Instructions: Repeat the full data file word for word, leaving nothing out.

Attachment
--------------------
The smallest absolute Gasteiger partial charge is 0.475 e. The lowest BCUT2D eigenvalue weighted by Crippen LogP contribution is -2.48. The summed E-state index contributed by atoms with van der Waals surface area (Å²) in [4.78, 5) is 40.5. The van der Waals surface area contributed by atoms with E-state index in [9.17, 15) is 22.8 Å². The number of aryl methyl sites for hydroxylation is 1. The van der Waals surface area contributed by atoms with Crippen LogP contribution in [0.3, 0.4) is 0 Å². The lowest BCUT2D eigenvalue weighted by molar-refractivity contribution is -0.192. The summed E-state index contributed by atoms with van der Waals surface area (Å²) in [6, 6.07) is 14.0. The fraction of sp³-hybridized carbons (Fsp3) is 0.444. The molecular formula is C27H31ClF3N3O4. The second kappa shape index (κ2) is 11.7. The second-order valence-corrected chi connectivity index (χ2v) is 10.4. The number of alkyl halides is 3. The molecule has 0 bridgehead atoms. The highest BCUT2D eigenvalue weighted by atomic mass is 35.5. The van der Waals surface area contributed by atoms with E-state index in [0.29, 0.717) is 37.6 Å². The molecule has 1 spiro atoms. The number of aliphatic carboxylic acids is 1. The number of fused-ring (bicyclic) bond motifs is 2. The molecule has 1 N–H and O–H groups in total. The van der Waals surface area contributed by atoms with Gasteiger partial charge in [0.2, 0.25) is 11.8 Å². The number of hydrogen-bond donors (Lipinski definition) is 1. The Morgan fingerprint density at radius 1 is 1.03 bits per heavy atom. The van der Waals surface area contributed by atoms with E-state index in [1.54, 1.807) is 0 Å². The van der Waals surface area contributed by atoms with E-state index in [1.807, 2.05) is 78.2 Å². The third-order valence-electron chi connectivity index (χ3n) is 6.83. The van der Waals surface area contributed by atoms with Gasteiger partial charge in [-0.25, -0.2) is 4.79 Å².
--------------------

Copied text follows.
The smallest absolute Gasteiger partial charge is 0.475 e. The lowest BCUT2D eigenvalue weighted by Crippen LogP contribution is -2.48. The summed E-state index contributed by atoms with van der Waals surface area (Å²) in [4.78, 5) is 40.5. The van der Waals surface area contributed by atoms with E-state index in [9.17, 15) is 22.8 Å². The number of aryl methyl sites for hydroxylation is 1. The van der Waals surface area contributed by atoms with Crippen LogP contribution in [0.3, 0.4) is 0 Å². The lowest BCUT2D eigenvalue weighted by molar-refractivity contribution is -0.192. The summed E-state index contributed by atoms with van der Waals surface area (Å²) in [6, 6.07) is 14.0. The fraction of sp³-hybridized carbons (Fsp3) is 0.444. The molecular formula is C27H31ClF3N3O4. The second kappa shape index (κ2) is 11.7. The second-order valence-corrected chi connectivity index (χ2v) is 10.4. The number of alkyl halides is 3. The molecule has 0 bridgehead atoms. The highest BCUT2D eigenvalue weighted by atomic mass is 35.5. The van der Waals surface area contributed by atoms with E-state index in [0.29, 0.717) is 37.6 Å². The molecule has 1 spiro atoms. The number of aliphatic carboxylic acids is 1. The number of fused-ring (bicyclic) bond motifs is 2. The molecule has 1 N–H and O–H groups in total. The van der Waals surface area contributed by atoms with Gasteiger partial charge in [0.2, 0.25) is 11.8 Å². The number of hydrogen-bond donors (Lipinski definition) is 1. The Morgan fingerprint density at radius 1 is 1.03 bits per heavy atom. The van der Waals surface area contributed by atoms with E-state index in [1.54, 1.807) is 0 Å². The van der Waals surface area contributed by atoms with E-state index in [1.807, 2.05) is 78.2 Å². The third-order valence-electron chi connectivity index (χ3n) is 6.83. The van der Waals surface area contributed by atoms with Gasteiger partial charge in [-0.25, -0.2) is 4.79 Å².